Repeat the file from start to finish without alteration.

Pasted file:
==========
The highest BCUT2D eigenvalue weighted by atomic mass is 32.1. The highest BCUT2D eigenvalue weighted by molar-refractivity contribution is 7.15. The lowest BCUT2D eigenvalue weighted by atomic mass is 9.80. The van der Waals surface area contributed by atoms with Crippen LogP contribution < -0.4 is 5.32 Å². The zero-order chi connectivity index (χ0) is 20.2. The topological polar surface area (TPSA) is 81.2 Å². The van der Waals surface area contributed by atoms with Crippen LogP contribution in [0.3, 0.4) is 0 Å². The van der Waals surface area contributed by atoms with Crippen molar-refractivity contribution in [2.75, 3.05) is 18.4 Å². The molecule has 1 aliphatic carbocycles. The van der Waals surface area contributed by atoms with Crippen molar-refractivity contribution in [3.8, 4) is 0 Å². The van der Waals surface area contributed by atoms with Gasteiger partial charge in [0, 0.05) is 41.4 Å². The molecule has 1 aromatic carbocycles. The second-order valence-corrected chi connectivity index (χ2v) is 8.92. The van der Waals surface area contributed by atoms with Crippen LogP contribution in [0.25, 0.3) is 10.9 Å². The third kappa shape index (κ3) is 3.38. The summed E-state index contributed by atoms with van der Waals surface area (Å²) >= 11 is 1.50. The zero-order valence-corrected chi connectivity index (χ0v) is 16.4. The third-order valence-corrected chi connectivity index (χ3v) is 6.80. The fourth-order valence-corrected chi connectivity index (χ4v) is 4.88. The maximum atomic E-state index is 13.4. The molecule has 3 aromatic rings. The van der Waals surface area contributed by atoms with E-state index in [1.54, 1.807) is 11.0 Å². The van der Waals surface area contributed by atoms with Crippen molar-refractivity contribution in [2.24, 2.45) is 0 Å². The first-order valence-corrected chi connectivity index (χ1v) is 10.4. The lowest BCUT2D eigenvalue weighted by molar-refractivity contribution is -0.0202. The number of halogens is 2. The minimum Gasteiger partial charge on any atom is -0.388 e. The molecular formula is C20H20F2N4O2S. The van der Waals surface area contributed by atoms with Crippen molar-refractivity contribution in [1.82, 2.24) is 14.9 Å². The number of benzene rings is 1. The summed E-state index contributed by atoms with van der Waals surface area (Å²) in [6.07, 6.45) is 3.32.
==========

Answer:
The highest BCUT2D eigenvalue weighted by atomic mass is 32.1. The highest BCUT2D eigenvalue weighted by molar-refractivity contribution is 7.15. The lowest BCUT2D eigenvalue weighted by atomic mass is 9.80. The van der Waals surface area contributed by atoms with Crippen LogP contribution < -0.4 is 5.32 Å². The zero-order chi connectivity index (χ0) is 20.2. The topological polar surface area (TPSA) is 81.2 Å². The van der Waals surface area contributed by atoms with Crippen LogP contribution in [0.3, 0.4) is 0 Å². The van der Waals surface area contributed by atoms with Crippen molar-refractivity contribution in [2.75, 3.05) is 18.4 Å². The molecule has 1 aliphatic carbocycles. The van der Waals surface area contributed by atoms with Crippen molar-refractivity contribution in [3.8, 4) is 0 Å². The van der Waals surface area contributed by atoms with Gasteiger partial charge in [0, 0.05) is 41.4 Å². The molecule has 1 aromatic carbocycles. The second-order valence-corrected chi connectivity index (χ2v) is 8.92. The van der Waals surface area contributed by atoms with Crippen LogP contribution in [0.25, 0.3) is 10.9 Å². The third kappa shape index (κ3) is 3.38. The summed E-state index contributed by atoms with van der Waals surface area (Å²) >= 11 is 1.50. The zero-order valence-corrected chi connectivity index (χ0v) is 16.4. The third-order valence-corrected chi connectivity index (χ3v) is 6.80. The fourth-order valence-corrected chi connectivity index (χ4v) is 4.88. The maximum atomic E-state index is 13.4. The molecule has 3 aromatic rings. The van der Waals surface area contributed by atoms with E-state index in [1.54, 1.807) is 11.0 Å². The van der Waals surface area contributed by atoms with Crippen molar-refractivity contribution in [2.24, 2.45) is 0 Å². The first-order valence-corrected chi connectivity index (χ1v) is 10.4. The lowest BCUT2D eigenvalue weighted by molar-refractivity contribution is -0.0202. The number of halogens is 2. The minimum Gasteiger partial charge on any atom is -0.388 e. The molecular formula is C20H20F2N4O2S. The van der Waals surface area contributed by atoms with Crippen molar-refractivity contribution in [1.82, 2.24) is 14.9 Å². The number of benzene rings is 1. The summed E-state index contributed by atoms with van der Waals surface area (Å²) in [6.07, 6.45) is 3.32.